12-14-2015 09:30 PM - edited 12-14-2015 09:42 PM
this result is very weird..
tt=ceil(0.2553 * 100000);
Computer uses binary, when computer try to address numbers in decimal, many times it can only do approximation if the length is limited, so the outcome of 0.2553 * 100000 is actually slightly greater than 25530. Try the following:
data tt; equal=(0.2553*100000 = 25530); greater=(0.2553*100000 > 25530); tt=ceil(round(0.2553 * 100000)); a=25530; b=0.2553*100000; a_hex=put(a,hex16.); b_hex=put(b,hex16.); run;
as you can see, a_hex is less than b_hex, and one way to get the consistent outcome is to get rid of the possible decimals by applying ROUND(). There is nothing to worry about, it is just the way it is from the beginning of the computer era, and it has little to do with hardware and software.
12-15-2015 03:14 PM
Here is a more detailed explanation of why this is happening:
It is surprisingly difficult for the computer to store the decimal fraction 0.2553, although it has only four decimals. (And there is nothing specific to this particular number, see further below.) The reason is that numeric values are not stored using the decimal system, but using the binary (i.e. base 2) system, as @Haikuo has pointed out already. And, in fact, this is not SAS-specific.
Here's how 0.2553 looks like in the binary system:
(One can recognize that it is slightly larger than 0.01 (binary) = 2**(-2) = 1/4 = 0.25 (decimal).)
The issue is: The sequence of binary digits to the right of the binary point is infinite! We observe the same phenomenon in many decimal numbers such as 1/3=0.33333... where the 3s are, in theory, repeated endlessly. (In fact, similar to 1/3 in the decimal system, the above binary number is a recurring binary fraction: a complicated pattern of 500 (!) 0s and 1s, starting at the fifth binary place, is repeated endlessly.)
For a numeric SAS variable of (the default) length 8 bytes the internal so-called floating-point representation consists of 64 bits (i.e. binary digits). By using the BINARY64. format, we can see how the value is stored internally:
data _null_; x=0.2553; put x binary64.; run;
On Windows and Unix systems, the first 12 bits contain information on the sign and the order of magnitude of the number. The remaining 52 bits essentially hold binary digits from the actual binary fraction which we saw above:
Comparison: 0011111111010000010101101101010111001111101010101100110110011111 (this is the internal representation) 0.01000001010110110101011100111110101010110011011001111010000011111001... (the original binary fraction) ^
Not surprisingly, those 52 bits cannot accommodate the infinite sequence of 0s and 1s which would be necessary for an exact representation. Instead, the rightmost bit (indicated with a "^") is rounded. It is rounded up in this case because the next digit is 1 and not 0. Obviously, this causes a small rounding error. In our case this rounding error amounts to approx. 2.69E-17. In other words, the number 0.2553 is represented in the computer's memory by a slightly larger number the exact value of which is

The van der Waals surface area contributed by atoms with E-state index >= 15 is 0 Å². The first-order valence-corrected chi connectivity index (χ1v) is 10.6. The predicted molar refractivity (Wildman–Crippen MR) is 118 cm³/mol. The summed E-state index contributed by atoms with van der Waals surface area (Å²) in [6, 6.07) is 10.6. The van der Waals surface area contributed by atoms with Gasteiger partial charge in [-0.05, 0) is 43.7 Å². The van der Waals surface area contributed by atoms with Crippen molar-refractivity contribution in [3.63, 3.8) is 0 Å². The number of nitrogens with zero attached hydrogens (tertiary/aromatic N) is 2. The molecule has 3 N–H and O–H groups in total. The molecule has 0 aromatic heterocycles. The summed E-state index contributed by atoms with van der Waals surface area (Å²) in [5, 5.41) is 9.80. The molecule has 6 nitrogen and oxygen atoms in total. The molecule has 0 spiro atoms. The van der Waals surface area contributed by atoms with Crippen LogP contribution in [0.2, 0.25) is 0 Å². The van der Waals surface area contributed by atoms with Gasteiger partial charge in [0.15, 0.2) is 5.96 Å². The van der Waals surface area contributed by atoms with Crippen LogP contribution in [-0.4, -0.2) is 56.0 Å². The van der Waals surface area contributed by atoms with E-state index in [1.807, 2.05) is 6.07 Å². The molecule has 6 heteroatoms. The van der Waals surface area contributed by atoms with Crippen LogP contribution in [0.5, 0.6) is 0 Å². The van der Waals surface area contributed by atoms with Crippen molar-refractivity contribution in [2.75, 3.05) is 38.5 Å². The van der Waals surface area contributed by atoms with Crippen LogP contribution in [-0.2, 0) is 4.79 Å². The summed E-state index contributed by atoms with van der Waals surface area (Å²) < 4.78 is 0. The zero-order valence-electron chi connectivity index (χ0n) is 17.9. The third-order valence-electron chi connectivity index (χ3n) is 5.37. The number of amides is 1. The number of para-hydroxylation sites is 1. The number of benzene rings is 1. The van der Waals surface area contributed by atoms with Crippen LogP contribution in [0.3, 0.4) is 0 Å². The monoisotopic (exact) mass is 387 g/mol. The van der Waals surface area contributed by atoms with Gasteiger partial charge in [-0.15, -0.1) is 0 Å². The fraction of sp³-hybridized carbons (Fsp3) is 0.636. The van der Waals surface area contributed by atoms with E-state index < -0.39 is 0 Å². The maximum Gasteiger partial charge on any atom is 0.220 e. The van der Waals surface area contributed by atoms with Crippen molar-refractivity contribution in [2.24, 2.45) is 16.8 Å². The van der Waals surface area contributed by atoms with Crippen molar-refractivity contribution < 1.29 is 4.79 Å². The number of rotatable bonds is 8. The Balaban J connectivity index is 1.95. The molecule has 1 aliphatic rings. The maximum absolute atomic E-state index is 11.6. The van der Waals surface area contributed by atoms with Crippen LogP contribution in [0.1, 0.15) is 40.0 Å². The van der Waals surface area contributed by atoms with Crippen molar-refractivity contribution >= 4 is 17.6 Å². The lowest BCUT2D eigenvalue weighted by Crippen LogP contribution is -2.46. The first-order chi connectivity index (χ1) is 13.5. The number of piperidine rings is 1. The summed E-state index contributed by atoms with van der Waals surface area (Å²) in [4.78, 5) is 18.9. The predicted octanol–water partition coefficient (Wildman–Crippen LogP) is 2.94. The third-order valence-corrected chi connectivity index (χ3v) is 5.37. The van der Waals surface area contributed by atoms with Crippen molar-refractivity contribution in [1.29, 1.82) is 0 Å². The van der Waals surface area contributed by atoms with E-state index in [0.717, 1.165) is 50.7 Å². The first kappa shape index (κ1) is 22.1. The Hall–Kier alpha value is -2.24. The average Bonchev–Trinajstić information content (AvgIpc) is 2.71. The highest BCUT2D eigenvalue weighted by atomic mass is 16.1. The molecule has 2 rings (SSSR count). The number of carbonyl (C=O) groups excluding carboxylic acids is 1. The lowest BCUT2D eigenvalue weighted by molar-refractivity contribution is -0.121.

The small deviation from the intended value 0.2553, called numeric representation error, harbors the risk of even larger deviations from intended results when this number is used in calculations.
Now, let's look at your specific calculation, 0.2553*100000. Given the above information, you might think that this (written in decimal notation) results in
But this is not the case, because the calculation is performed in the binary system. The result obtained by the computer happens to be even larger:
As you can see, the multiplication by the relatively large number 100000 (=1E05) has increased the deviation from the intended value from 2.69E-17 to almost 3.64E-12, i.e. by about 5 orders of magnitude.
(Side note: Due to a built-in rounding feature, standard numeric formats such as BEST32., E32. or 32.26 display this number the same way as the exact integer 25530, which can be very misleading to the unaware! Only special-purpose formats such as BINARY64. and HEX16. show the true internal representation.)
The CEIL function (unlike the CEILZ function) "fuzzes" the result to avoid unwanted results due to such rounding issues in many cases. (Same in SAS 9.1.3.) However, its tolerance is limited to deviations up to 1E-12 from integers. This is why it considers the deviation of 3.64E-12 from 25530 large enough to give the next larger integer: 25531.
Now you know more exactly why that is happening.
You may be wondering how likely it is to encounter a number, such as 0.2553, which has an infinite binary representation and hence an inherent rounding error (the numeric representation error). The answer is alarming:
Those numeric representation errors affect
and so on.
That is, even among numbers with only a few decimal places the vast majority are not represented exactly in the computer's memory!
The good news is that integers (up to 15 decimal digits) are not affected by numeric representation issues (provided that they are stored with length 8 bytes).
As has been suggested already, the ROUND function is one of the most important tools to combat rounding errors that have accumulated in calculations. The appropriate rounding unit (second argument of ROUND) depends on the order of magnitude of the numbers to be rounded, but for most practical applications (i.e., if you're dealing with numbers from, say, 0.000001 to 1000000) I found 1E-9 to be suitable. It must be larger than the small deviations to be flattened (3.64E-12 in our example), but small enough not to distort results.
Please note that the result of the ROUND function is still affected by the unavoidable numeric representation error (if any). But it is adjusted to have the same "standard" internal representation as the mathematically rounded value.
data _null_; if 0.1+0.7 ne 0.8 then put 'Unequal!'; if round(0.1+0.7, 1e-9)=0.8 then put 'Equal after rounding.'; run;
References: please see this earlier post of mine.